That number could even be higher. The study, conducted by the Marijuana Arrest Research Project, used a two-and-a-half hour average for each arrest and multiplied that by the 439,056 arrests made in from 2002 through 2012.
According to the study, the number of hours would be the equivalent to having 31 police officers working eight-hour days every day of the year for eleven years. Factoring in officers working in pairs, they estimate it could be as high as four million police hours since 2002.
“Even at the minimum of one million police officer hours for the 440,000 arrests, it is clear that the marijuana arrests have taken police off the street and away from other crime‐fighting activities for a significant amount of time,” the report says.
The same group took a similar look at marijuana arrests in 2011 that showed marijuana possession arrests can cost taxpayers as much as $2,000. In 2010 alone, the city spent $75 million arresting and jailing people for weed. The researchers estimate that since 1997 taxpayers have put $500 million to $1 billion towards marijuana crimes in the city.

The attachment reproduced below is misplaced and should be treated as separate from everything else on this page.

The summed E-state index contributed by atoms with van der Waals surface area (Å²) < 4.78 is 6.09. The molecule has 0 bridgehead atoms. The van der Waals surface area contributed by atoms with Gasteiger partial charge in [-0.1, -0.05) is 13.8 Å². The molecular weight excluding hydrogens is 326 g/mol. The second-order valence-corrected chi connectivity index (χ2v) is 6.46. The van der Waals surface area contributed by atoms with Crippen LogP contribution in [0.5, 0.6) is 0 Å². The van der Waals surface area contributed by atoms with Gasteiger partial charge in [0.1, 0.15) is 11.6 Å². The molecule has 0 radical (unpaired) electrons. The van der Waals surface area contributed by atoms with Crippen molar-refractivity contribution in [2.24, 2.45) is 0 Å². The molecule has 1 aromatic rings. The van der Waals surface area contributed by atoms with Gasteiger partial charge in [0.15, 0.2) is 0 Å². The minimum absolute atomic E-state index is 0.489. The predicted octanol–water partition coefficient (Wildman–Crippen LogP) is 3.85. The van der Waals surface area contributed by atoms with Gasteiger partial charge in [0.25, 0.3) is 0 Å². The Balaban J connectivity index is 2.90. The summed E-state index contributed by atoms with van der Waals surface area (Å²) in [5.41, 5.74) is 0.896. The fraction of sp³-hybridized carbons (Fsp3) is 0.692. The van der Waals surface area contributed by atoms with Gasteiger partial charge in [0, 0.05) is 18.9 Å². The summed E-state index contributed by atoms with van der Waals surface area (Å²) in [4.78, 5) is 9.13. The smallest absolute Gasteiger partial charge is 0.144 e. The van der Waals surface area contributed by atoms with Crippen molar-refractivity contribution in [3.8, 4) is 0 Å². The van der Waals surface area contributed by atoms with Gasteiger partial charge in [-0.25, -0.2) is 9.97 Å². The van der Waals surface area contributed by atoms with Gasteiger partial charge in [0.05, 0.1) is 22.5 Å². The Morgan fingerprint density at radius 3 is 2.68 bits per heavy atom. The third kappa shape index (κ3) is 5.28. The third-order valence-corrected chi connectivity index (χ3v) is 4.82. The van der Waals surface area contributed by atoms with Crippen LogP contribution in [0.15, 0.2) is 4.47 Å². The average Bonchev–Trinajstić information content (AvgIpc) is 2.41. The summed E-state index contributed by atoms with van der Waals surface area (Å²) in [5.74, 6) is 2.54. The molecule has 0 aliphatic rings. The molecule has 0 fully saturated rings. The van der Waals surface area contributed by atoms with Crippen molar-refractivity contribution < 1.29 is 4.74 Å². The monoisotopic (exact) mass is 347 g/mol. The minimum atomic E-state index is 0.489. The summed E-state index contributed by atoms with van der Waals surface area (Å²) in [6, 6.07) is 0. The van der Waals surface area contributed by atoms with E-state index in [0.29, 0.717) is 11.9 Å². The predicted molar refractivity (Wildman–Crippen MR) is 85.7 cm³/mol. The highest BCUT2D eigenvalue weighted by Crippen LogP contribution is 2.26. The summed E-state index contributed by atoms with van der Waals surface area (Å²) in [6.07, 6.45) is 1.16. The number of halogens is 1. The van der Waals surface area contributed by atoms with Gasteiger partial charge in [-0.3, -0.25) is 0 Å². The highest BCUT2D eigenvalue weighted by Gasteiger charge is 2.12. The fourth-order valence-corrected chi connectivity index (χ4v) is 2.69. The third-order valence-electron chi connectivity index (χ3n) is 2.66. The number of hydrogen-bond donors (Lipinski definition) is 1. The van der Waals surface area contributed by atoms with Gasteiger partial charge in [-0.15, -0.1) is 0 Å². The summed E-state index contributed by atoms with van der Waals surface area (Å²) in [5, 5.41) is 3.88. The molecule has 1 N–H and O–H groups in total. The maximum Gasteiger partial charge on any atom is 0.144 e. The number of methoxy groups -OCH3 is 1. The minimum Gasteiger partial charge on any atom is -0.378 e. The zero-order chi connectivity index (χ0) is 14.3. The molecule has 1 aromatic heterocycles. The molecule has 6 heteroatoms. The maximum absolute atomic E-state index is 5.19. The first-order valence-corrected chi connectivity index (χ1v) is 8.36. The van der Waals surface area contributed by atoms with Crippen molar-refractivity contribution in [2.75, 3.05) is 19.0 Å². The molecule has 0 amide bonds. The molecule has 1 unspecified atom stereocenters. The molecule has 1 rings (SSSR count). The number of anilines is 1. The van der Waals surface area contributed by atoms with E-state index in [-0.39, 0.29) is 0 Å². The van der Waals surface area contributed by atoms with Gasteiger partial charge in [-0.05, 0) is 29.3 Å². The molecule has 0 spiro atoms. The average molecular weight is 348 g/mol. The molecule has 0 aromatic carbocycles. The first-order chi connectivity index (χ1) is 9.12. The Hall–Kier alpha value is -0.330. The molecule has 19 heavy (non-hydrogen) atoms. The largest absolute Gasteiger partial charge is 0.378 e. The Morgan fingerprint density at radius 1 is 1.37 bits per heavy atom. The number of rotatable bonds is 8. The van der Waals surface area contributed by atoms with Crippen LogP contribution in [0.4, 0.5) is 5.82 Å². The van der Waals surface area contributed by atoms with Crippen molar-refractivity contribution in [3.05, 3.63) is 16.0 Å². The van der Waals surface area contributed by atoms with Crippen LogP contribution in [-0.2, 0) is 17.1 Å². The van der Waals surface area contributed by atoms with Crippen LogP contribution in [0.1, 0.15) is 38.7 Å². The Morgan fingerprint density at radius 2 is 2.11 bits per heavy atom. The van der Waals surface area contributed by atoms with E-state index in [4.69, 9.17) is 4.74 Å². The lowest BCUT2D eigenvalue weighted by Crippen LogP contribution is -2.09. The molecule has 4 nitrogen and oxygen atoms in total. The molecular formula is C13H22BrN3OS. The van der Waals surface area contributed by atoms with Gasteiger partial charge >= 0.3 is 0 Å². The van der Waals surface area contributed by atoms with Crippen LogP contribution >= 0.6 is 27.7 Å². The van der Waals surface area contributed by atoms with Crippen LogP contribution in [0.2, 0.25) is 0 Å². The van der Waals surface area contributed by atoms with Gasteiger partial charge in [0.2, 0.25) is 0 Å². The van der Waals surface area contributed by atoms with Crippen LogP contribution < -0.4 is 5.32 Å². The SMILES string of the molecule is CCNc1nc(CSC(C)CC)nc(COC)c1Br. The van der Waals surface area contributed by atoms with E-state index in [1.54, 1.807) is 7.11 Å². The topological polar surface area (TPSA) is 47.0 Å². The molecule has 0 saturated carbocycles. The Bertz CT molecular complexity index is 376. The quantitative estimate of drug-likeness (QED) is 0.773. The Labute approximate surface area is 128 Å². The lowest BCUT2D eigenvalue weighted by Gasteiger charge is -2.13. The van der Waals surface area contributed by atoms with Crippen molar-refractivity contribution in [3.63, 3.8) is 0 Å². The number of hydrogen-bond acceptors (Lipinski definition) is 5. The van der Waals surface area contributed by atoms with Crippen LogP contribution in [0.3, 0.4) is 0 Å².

Currently, marijuana possession in New York City for less than 25 grams is decriminalized with only a $100 fine. But that’s not how they get you. Instead, the police use a loophole and arrest people for the misdemeanor crime of open and public display after they ask you to empty your pockets.
That alone can get you up to 90 days in jail and a $250 fine. At the least, you were going to get hauled into the station where you’ll sit until you are seen by a judge – someties up to a day and a half. In February, Bloomberg announced that police would no longer be taking people with an ID and no warrants to jail, but the public display charge would still be issued.
But still, the the cops use it. A lot. Especially on brown-skinned residents. Blacks and Latinos are up to seven times more likely to be arrested for marijuana possession than whites are.
Currently, there is bill still in the New York legislature that would decriminalize public display to help end this practice altogether, but budget talks have stalled anything else from being discussed. There may be hope, though. The Gothamist reports that part of a proposed budget deal includes the passage of the bill.
Read the entire study, “One Million Police Hours Making 440,000 Marijuana Possession Arrests in New York City, 2002-2012” here.